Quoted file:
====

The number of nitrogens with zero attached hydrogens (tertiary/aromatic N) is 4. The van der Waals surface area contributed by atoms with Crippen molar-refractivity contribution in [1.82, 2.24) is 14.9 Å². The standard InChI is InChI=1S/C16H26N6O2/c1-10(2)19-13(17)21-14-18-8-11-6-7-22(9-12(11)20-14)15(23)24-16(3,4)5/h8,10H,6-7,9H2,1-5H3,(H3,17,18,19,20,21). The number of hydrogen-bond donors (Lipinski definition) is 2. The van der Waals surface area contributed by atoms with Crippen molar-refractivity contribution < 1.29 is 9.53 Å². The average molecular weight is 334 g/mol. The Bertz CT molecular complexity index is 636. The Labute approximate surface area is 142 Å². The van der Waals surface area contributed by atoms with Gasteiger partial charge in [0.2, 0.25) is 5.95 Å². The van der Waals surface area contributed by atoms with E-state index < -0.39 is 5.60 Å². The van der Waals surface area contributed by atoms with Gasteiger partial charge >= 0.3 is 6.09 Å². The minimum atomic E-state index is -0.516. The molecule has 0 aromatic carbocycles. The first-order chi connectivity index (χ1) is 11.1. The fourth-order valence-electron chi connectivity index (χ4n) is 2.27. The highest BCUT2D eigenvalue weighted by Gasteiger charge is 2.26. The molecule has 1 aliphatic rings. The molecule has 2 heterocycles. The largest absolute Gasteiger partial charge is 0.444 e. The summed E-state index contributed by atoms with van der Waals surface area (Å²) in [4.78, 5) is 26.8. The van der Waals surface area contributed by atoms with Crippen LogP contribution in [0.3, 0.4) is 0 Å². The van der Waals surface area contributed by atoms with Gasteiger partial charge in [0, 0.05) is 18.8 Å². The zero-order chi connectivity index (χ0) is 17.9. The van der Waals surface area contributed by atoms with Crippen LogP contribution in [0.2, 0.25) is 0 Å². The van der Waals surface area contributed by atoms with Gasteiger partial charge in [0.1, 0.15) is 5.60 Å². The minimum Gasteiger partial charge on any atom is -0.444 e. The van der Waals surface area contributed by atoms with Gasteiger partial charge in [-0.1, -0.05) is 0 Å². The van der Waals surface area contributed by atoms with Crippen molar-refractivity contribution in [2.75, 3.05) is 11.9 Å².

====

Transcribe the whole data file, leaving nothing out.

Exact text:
The number of nitrogens with zero attached hydrogens (tertiary/aromatic N) is 4. The van der Waals surface area contributed by atoms with Crippen molar-refractivity contribution in [1.82, 2.24) is 14.9 Å². The standard InChI is InChI=1S/C16H26N6O2/c1-10(2)19-13(17)21-14-18-8-11-6-7-22(9-12(11)20-14)15(23)24-16(3,4)5/h8,10H,6-7,9H2,1-5H3,(H3,17,18,19,20,21). The number of hydrogen-bond donors (Lipinski definition) is 2. The van der Waals surface area contributed by atoms with Crippen molar-refractivity contribution < 1.29 is 9.53 Å². The average molecular weight is 334 g/mol. The Bertz CT molecular complexity index is 636. The Labute approximate surface area is 142 Å². The van der Waals surface area contributed by atoms with Gasteiger partial charge in [0.2, 0.25) is 5.95 Å². The van der Waals surface area contributed by atoms with E-state index < -0.39 is 5.60 Å². The van der Waals surface area contributed by atoms with Gasteiger partial charge >= 0.3 is 6.09 Å². The minimum atomic E-state index is -0.516. The molecule has 0 aromatic carbocycles. The first-order chi connectivity index (χ1) is 11.1. The fourth-order valence-electron chi connectivity index (χ4n) is 2.27. The highest BCUT2D eigenvalue weighted by Gasteiger charge is 2.26. The molecule has 1 aliphatic rings. The molecule has 2 heterocycles. The largest absolute Gasteiger partial charge is 0.444 e. The summed E-state index contributed by atoms with van der Waals surface area (Å²) in [4.78, 5) is 26.8. The van der Waals surface area contributed by atoms with Crippen LogP contribution in [0.3, 0.4) is 0 Å². The van der Waals surface area contributed by atoms with Gasteiger partial charge in [0, 0.05) is 18.8 Å². The zero-order chi connectivity index (χ0) is 17.9. The van der Waals surface area contributed by atoms with Crippen LogP contribution in [0.2, 0.25) is 0 Å². The van der Waals surface area contributed by atoms with Gasteiger partial charge in [0.1, 0.15) is 5.60 Å². The minimum Gasteiger partial charge on any atom is -0.444 e. The van der Waals surface area contributed by atoms with Gasteiger partial charge in [-0.1, -0.05) is 0 Å². The van der Waals surface area contributed by atoms with Crippen molar-refractivity contribution in [2.75, 3.05) is 11.9 Å².